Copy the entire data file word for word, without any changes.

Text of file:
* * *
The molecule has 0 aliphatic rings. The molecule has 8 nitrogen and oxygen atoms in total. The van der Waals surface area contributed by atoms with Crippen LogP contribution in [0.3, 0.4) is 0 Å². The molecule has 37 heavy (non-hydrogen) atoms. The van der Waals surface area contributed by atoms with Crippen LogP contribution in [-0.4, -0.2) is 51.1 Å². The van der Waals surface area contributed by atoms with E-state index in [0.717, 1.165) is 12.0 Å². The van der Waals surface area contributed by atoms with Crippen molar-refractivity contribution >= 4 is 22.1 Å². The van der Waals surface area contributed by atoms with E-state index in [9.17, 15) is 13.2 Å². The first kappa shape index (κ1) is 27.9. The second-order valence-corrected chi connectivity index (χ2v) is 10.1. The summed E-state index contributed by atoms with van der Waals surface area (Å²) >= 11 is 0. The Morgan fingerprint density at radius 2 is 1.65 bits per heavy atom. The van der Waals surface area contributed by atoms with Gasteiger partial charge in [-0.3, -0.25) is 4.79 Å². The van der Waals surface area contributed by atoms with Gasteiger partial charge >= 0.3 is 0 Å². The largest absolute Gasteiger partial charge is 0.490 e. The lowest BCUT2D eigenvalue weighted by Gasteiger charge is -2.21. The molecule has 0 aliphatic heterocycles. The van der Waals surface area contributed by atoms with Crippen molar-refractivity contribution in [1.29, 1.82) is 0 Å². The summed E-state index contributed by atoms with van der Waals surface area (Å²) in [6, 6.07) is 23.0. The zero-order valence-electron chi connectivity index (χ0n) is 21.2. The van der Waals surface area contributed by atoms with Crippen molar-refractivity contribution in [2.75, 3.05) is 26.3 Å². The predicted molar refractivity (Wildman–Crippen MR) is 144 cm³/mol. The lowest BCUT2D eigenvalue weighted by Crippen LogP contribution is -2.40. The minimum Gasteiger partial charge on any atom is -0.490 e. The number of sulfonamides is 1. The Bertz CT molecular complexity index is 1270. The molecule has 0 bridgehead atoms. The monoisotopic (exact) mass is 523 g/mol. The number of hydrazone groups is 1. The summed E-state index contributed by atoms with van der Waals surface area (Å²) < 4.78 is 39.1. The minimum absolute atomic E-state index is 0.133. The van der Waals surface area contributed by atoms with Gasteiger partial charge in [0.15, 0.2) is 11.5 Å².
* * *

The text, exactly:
The molecule has 0 aliphatic rings. The molecule has 8 nitrogen and oxygen atoms in total. The van der Waals surface area contributed by atoms with Crippen LogP contribution in [0.3, 0.4) is 0 Å². The molecule has 37 heavy (non-hydrogen) atoms. The van der Waals surface area contributed by atoms with Crippen LogP contribution in [-0.4, -0.2) is 51.1 Å². The van der Waals surface area contributed by atoms with E-state index in [0.717, 1.165) is 12.0 Å². The van der Waals surface area contributed by atoms with Crippen molar-refractivity contribution >= 4 is 22.1 Å². The van der Waals surface area contributed by atoms with E-state index in [9.17, 15) is 13.2 Å². The first kappa shape index (κ1) is 27.9. The second-order valence-corrected chi connectivity index (χ2v) is 10.1. The summed E-state index contributed by atoms with van der Waals surface area (Å²) >= 11 is 0. The Morgan fingerprint density at radius 2 is 1.65 bits per heavy atom. The van der Waals surface area contributed by atoms with Gasteiger partial charge in [-0.3, -0.25) is 4.79 Å². The van der Waals surface area contributed by atoms with Gasteiger partial charge >= 0.3 is 0 Å². The largest absolute Gasteiger partial charge is 0.490 e. The lowest BCUT2D eigenvalue weighted by Gasteiger charge is -2.21. The molecule has 0 aliphatic heterocycles. The van der Waals surface area contributed by atoms with Crippen molar-refractivity contribution in [1.29, 1.82) is 0 Å². The summed E-state index contributed by atoms with van der Waals surface area (Å²) in [6, 6.07) is 23.0. The zero-order valence-electron chi connectivity index (χ0n) is 21.2. The van der Waals surface area contributed by atoms with Crippen molar-refractivity contribution in [2.75, 3.05) is 26.3 Å². The predicted molar refractivity (Wildman–Crippen MR) is 144 cm³/mol. The lowest BCUT2D eigenvalue weighted by Crippen LogP contribution is -2.40. The minimum Gasteiger partial charge on any atom is -0.490 e. The number of sulfonamides is 1. The Bertz CT molecular complexity index is 1270. The molecule has 0 bridgehead atoms. The monoisotopic (exact) mass is 523 g/mol. The number of hydrazone groups is 1. The summed E-state index contributed by atoms with van der Waals surface area (Å²) < 4.78 is 39.1. The minimum absolute atomic E-state index is 0.133. The van der Waals surface area contributed by atoms with Gasteiger partial charge in [0.15, 0.2) is 11.5 Å².